We always think of Hackaday.io as a “virtual hackerspace” – a place to get inspiration and meet people who can help in making your ideas a reality. Or, it could simply be a place to have fun while learning and sharing knowledge (we like to call this “mindful entertainment”). So, from the very beginning, we tried to build in mechanisms that help you discover relevant projects, connect and collaborate with other members.
From a quantitative point of view, the easiest way to think about this is in the form of a directed graph with nodes representing projects/users and edges representing user/project follower relationships. A year ago, this graph measured 88,703 user->user and 105,315 user->project follower relationships. Today, it’s an order of magnitude higher – 868,698 user->user and 795,160 user->project follow relationships. The “social” thing on the site seems to be really taking off.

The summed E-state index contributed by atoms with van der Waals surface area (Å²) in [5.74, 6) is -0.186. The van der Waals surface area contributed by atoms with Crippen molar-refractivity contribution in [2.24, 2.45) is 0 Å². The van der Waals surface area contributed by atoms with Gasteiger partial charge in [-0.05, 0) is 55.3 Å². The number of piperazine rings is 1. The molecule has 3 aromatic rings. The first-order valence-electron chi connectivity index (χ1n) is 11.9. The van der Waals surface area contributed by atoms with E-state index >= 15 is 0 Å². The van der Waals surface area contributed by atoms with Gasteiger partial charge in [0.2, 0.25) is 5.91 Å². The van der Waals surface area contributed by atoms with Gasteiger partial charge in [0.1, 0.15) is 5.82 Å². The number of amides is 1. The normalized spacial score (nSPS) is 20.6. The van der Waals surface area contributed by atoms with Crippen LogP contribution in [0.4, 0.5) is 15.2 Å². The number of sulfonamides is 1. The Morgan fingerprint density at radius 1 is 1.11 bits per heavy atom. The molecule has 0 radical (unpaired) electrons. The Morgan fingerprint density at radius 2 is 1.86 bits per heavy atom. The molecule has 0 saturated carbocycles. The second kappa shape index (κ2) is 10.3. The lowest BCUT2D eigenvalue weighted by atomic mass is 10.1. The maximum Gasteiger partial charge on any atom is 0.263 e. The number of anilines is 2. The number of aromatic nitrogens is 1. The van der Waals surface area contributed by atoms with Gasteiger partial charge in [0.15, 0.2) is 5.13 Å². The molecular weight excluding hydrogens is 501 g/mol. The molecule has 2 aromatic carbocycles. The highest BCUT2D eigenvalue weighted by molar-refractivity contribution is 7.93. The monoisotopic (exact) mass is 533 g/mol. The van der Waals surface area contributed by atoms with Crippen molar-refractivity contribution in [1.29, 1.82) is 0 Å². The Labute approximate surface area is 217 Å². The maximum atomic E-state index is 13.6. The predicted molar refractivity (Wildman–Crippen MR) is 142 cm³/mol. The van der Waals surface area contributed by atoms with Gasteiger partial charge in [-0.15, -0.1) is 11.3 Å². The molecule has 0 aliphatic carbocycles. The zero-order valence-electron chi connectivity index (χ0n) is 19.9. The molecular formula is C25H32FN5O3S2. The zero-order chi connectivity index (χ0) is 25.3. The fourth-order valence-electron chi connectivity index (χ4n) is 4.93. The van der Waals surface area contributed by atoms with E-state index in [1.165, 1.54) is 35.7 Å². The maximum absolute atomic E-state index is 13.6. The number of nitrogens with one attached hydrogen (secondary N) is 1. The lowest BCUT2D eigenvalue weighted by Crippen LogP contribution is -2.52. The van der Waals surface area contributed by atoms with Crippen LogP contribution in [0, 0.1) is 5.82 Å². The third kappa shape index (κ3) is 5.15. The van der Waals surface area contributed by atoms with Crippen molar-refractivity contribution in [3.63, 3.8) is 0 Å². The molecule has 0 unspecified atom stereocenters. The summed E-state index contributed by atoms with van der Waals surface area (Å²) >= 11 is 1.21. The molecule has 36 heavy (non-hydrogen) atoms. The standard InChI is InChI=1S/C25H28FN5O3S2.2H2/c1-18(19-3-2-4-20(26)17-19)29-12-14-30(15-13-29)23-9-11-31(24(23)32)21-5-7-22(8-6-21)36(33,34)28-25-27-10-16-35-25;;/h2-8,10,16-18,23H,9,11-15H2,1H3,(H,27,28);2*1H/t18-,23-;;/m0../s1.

Another major feature we released over the past year is the support for real-time private “conversations” between project members, which has resulted in an explosion of micro-communities on Hackaday.io. Our favorite abuse of this feature is the Hacker Channel. With it’s 775 members, this project has become a source of non-stop entertainment for many of its participants and lurkers alike. Here’s a little illustration of the daily activity you can expect if you find yourself in this corner of Hackaday.io:
The Public Side
Though we all know vanity metrics shouldn’t matter, a few of us can’t resist the small hits of dopamine that we get when someone gives our projects a little bit of love. After all, why should we? Projects take time and energy, so whatever keeps our motivation up and gets us going is probably a good thing.
There are plenty of ways to share the love on Hackaday.io: project views, follows, skulls, and comments. Here are a few stats on the distribution of these metrics across different projects:
A couple of exciting points that immediately stand out: